An Attempt to Identify the ‘Unknown’-Flagged keV Decay Energies in the Lichen Sample Gammaspectroscopy

As already shared in previous posts, I have made all raw data publicly available and invite experts to scrutinize it for signs of anything unusual:

This builds upon the July 6, 2015 post,  “Gamma-Spectroscopy Results of Colorado Radioactive Freak Rain: Fukushima’s Fissioning Mini-Sun on the Edge of the Pacific Ocean is COMPLETELY OUT OF CONTROL” to which I added a nuance and invite comments to help me better interpret the data.

In the Raw Data of the Lichen Sample, there’s a long list again of decay energies that were picked up from the sample that were flagged, ‘UNKNOWN‘.   I researched for references to those peculiar energy levels in keV (kilo-electron-Volt):

From top to bottom, I’ll share what I found.  These identification could, of course, be wrong.  Disclaimer:  I’m just learning as I go.

[— Extra note added, July 18, 2015:  I may I have jumped the gun on stating that ALL the listed radioisotopes in that Colorado Radioactive Freak Rain’ lab analysis where actually present in the rain sample.   It is quite likely traces of many if not most were present, but the uncertainty is too great for some to say this with conviction.

As for the ‘UNKNOWNS’ below, the lack of additional energy peaks corresponding with the listed radioisotopes makes the likelihood that these energy peaks truly corresponded with those radioisotopes highly uncertain.  —]

I’m told it takes more than just a perfectly matching keV level to identify these, but I don’t understand yet what precisely that is.  After all, this is only from a 1000 minute (16 hour) scan, so various other decay modes would have been picked up if the sample had been tested for múch longer weren’t.  With more sensitive equipment, or if Beta spectroscopy had been part of the tests as well, much more solid data could have been arrived at.  See also comments under Colorado Radioactive Freak Rain’.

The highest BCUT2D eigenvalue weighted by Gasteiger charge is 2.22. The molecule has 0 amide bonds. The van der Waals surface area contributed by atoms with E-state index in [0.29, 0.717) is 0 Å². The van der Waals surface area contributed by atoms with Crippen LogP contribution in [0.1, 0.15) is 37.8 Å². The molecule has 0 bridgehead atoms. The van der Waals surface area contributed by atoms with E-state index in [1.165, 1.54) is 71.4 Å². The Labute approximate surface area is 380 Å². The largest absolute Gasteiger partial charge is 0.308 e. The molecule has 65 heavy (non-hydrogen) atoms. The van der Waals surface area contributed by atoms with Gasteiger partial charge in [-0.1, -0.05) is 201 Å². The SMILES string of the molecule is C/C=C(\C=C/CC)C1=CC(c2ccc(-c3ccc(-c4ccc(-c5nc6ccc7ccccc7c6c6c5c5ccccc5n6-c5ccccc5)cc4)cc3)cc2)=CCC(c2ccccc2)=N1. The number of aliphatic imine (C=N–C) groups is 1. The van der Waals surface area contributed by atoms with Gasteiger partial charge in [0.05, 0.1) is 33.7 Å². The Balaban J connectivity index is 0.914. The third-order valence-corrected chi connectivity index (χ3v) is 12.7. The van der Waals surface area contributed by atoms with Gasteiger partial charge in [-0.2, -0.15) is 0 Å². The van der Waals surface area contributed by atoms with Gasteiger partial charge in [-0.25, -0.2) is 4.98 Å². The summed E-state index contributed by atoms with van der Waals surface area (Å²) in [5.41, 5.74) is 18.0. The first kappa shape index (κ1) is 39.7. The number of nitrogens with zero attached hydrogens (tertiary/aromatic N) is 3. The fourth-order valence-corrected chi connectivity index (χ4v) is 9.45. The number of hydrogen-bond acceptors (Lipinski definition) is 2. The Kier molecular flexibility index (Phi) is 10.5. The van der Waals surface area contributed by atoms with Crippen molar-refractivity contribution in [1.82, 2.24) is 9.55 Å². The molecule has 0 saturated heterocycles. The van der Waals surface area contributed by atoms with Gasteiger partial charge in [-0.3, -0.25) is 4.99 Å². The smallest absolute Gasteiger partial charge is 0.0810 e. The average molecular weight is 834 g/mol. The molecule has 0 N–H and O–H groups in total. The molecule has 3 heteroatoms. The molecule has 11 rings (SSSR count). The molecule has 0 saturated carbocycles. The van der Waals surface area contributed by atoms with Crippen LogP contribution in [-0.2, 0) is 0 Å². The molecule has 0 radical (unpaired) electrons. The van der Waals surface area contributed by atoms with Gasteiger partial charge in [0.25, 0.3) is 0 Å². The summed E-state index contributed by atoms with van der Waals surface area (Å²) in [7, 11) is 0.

These are the mystery detections:

  • 46.40  keV  …
  • 74.78  keV  …
  • 77.06  keV  …
  • 84.13   keV  …
  • 87.17   keV  …
  • 89.89   keV  …
  • 94.14   keV  …
  • 129.02   keV  …
  • 154.08   keV  …
  • 209.34   keV  …
  • 233.28   keV  …
  • 241.75   keV  …
  • 245.45   keV  …
  • 270.55   keV  …
  • 328.26   keV  …
  • 670.63   keV  …
  • 748.18   keV  …
  • 769.19   keV  …
  • 840.69   keV  …
  • 935.47   keV  …
  • 965.51   keV  …
  • 1378.50   keV  …
  • 1765.12  keV  …

This is what I came up with researching them:

  • 46.40  keV  —> Californium-253  (Cf-253)

SOURCES:

http://atom.kaeri.re.kr/cgi-bin/decay?Cf-253+B-

http://periodictable.com/Isotopes/098.253/index2.full.prod.html

  • 74.78  keV    —> Rhodium-100  (intermediate decay state Rh-100m2 )

SOURCES:

https://en.wikipedia.org/wiki/Isotopes_of_rhodium

http://periodictable.com/Isotopes/045.100/index2.full.prod.html

  • 77.06  keV    —>  Antimony-122 (intermediate decay state Sb-122m)

Because 76.0595 keV sure rounds nicely to 77.06 keV

Sources:

http://ie.lbl.gov/toi/Gamma.asp?sql=&Min=76&Max=78

https://en.wikipedia.org/wiki/Isotopes_of_antimony

http://crete.homeip.net/show_nuclide/510422/

https://carlwillis.wordpress.com/tag/neutron-activation/

http://www.ne.ncsu.edu/nrp/irrad.html

Again… that neutron activation weirdness.  What’s up with that?  See also the mention of Sb-122 in http://www.hiroshimasyndrome.com/fukushima-and-cesium.html